In fact, based on the criteria outlined and confirmed by Minister Morneau during the meeting of business owners in Halifax on Sept. 22 – a meeting my husband attended – the proposed changes will not have any impact on anyone making for example $173,000 working in the public sector, or earning $2 million as a CEO of a publicly-traded billion-dollar international company, but they will impact the small business owner making $155,000. Those are confirmed examples, in Minister Morneau’s words.
How is that, in your words, “fair” or “ensuring the wealthiest are paying a little more?”
Someone’s Foolish, Let’s Get Rule-ish
This legislation is a textbook example of the “Someone’s Foolish, Let’s Get Rule-ish” style of management where one person in a professional office building wears Daisy Duke shorts to work, and rather than disciplining that one person and correcting his behaviour, the management team drafts a hastily-written manual outlining what everyone can and can’t wear (with obvious holes and misguided examples), begins policing all staff as they walk through the doors in the morning, and starts penalizing people for not adhering to the new, ill-thought-out rules.
This type of careless, knee-jerk management style not only avoids directly addressing the handful of people who deserve to be reprimanded, it also results in vast amounts of time and energy wasted drafting new rules, monitoring and policing the majority of people who weren’t doing anything wrong to begin with. Worse, in the process, the leaders create a culture of fear and suspicion across the whole organization. Some of the top performers leave, and the ones who stay behind feel judged and betrayed. All for the sake of correcting one person’s behaviour.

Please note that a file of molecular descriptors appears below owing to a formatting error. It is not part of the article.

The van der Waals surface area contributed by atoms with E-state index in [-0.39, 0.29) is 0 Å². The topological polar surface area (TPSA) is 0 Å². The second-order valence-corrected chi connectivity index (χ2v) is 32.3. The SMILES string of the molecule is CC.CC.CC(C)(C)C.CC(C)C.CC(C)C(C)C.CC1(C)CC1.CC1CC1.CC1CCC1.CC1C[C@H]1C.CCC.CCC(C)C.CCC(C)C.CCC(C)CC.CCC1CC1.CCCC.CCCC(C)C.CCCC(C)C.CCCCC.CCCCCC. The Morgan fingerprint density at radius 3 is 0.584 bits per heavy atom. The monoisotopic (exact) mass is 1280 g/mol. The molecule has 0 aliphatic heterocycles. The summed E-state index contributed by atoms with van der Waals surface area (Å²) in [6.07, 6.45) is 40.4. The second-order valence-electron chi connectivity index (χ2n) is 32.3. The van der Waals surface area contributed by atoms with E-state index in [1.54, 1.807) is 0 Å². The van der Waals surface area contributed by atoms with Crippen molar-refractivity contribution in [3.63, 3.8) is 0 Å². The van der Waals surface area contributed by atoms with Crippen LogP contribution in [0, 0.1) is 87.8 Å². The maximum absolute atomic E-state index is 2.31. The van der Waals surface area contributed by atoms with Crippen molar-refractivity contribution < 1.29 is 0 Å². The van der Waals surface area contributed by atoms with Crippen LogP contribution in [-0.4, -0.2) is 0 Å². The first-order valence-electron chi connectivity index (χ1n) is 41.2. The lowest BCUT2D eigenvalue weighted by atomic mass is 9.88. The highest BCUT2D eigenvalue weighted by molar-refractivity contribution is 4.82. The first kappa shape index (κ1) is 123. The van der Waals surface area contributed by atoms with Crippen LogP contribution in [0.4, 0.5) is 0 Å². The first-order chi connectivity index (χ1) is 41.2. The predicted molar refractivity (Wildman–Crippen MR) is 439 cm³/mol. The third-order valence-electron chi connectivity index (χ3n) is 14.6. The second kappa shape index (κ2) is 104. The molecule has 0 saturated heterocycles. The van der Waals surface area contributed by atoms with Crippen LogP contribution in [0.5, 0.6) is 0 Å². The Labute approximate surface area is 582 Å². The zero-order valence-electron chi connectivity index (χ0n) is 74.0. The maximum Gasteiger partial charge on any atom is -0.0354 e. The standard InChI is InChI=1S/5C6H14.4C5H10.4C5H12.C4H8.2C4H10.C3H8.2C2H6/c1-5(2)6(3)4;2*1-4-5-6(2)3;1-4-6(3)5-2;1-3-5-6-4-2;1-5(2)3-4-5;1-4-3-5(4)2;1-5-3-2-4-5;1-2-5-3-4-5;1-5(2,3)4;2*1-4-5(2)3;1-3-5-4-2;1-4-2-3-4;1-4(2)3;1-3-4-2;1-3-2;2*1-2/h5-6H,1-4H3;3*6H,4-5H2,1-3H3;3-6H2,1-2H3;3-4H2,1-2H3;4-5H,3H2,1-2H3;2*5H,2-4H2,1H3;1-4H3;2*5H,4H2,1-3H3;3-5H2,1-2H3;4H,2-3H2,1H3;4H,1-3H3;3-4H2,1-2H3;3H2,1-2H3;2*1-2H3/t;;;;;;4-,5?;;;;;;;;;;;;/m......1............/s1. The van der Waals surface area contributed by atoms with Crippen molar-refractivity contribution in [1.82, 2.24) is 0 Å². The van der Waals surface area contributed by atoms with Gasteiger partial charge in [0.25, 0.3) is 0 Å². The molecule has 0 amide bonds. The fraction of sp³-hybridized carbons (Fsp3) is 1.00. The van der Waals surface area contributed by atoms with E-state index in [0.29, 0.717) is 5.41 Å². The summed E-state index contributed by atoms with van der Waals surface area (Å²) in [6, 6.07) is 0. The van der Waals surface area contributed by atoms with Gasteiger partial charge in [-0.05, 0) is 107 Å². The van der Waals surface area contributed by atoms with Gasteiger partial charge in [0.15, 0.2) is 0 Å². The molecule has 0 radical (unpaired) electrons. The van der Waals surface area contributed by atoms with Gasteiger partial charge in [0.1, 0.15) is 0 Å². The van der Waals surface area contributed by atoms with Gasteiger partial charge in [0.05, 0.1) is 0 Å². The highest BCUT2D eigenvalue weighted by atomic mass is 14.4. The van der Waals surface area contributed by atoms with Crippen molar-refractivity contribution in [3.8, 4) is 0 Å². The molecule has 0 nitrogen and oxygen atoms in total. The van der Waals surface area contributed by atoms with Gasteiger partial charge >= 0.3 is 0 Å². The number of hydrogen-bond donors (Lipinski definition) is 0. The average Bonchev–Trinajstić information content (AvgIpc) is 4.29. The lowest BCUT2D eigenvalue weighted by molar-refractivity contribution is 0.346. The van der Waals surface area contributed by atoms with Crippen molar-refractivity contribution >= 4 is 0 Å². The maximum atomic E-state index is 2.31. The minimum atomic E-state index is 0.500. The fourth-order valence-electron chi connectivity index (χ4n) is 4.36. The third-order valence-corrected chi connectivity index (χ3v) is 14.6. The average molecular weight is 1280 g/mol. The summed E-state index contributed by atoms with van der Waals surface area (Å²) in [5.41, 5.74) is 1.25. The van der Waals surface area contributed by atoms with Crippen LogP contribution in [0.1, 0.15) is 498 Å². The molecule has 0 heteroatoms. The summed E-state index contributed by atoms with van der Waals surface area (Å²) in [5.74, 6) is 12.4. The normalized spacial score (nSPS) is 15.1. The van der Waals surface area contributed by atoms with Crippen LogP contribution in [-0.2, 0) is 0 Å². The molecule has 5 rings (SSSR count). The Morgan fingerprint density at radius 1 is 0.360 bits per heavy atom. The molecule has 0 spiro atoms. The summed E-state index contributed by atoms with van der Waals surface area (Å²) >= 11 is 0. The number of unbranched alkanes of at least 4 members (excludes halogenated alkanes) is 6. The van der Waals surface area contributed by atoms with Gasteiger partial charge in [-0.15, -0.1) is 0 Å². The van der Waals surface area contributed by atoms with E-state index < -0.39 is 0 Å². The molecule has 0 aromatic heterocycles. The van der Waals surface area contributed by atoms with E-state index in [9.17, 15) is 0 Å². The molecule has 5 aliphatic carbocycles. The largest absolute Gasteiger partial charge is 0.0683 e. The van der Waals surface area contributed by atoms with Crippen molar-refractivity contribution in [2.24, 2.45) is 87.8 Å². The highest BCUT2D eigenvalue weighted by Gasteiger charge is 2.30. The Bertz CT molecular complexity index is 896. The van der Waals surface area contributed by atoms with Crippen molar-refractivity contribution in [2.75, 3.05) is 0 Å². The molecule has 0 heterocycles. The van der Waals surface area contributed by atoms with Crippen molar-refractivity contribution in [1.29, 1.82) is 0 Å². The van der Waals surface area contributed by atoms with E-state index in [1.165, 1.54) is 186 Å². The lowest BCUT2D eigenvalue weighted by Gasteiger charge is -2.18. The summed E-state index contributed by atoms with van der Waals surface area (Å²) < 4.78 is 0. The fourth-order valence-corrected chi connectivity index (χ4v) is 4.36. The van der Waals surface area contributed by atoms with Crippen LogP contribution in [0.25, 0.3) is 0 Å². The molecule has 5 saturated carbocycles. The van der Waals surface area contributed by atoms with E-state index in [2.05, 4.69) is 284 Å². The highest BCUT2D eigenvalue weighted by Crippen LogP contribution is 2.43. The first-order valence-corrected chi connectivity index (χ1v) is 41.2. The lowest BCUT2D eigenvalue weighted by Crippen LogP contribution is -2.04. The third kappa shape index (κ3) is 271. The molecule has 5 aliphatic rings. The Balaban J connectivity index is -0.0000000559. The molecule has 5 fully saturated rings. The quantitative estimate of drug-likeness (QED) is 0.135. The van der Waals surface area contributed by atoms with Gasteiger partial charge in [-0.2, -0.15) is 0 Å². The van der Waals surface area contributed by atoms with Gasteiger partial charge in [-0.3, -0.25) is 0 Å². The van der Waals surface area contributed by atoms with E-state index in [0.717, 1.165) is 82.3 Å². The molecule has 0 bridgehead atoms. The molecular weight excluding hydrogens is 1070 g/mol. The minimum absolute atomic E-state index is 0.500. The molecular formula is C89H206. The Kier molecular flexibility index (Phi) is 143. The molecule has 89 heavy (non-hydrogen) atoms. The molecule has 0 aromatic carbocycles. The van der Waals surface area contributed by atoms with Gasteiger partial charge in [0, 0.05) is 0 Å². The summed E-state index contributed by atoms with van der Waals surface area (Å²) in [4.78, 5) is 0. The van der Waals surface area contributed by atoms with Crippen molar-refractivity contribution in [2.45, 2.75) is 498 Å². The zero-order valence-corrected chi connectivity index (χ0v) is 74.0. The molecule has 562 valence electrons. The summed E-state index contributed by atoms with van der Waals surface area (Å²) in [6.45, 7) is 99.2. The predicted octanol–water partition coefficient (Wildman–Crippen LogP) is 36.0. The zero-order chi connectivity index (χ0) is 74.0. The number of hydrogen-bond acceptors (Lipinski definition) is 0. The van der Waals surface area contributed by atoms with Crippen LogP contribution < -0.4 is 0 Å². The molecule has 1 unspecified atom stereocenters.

Unfortunately for Canada, the Someone’s Foolish, Let’s Get Rule-ish manhunt you’ve embarked on within the small business sector has similar yet far greater consequences.
Income sprinkling – equal risk, equal rights
It’s reasonable for your government to be questioning the practice of sprinkling income among three or four (or more) family members.
But I strongly believe that income splitting between spouses or common-law partners is entirely appropriate for small business owners, and that it’s a legitimate measure that should be protected.
The Supreme Court of Canada addressed a somewhat parallel concept on its 1980 decision of Petkus vs. Bekker when Justice Dickson and the court applied the concept of a constructive trust to a spousal relationship. The court found that a common law spouse cannot be unjustly enriched by the other spouse’s contributions into a family asset or business. These amendments attempt to codify the pre-1980 perspective that a common law spouse should have no expectation of compensation despite her contributions into her partner’s endeavors.
The Supreme Court of Canada in 1980 overturned the prehistoric notion that only the farmer’s contributions were worthy of compensation. Finally, farm wives were acknowledged for the equal role they played in contributing to the farm’s success.
Today’s couples who take on the risk-filled life of an entrepreneur are no different than the farming couples of 1980. Do we really need to revisit this issue through an ill-conceived tax reform?
Our story (not just his)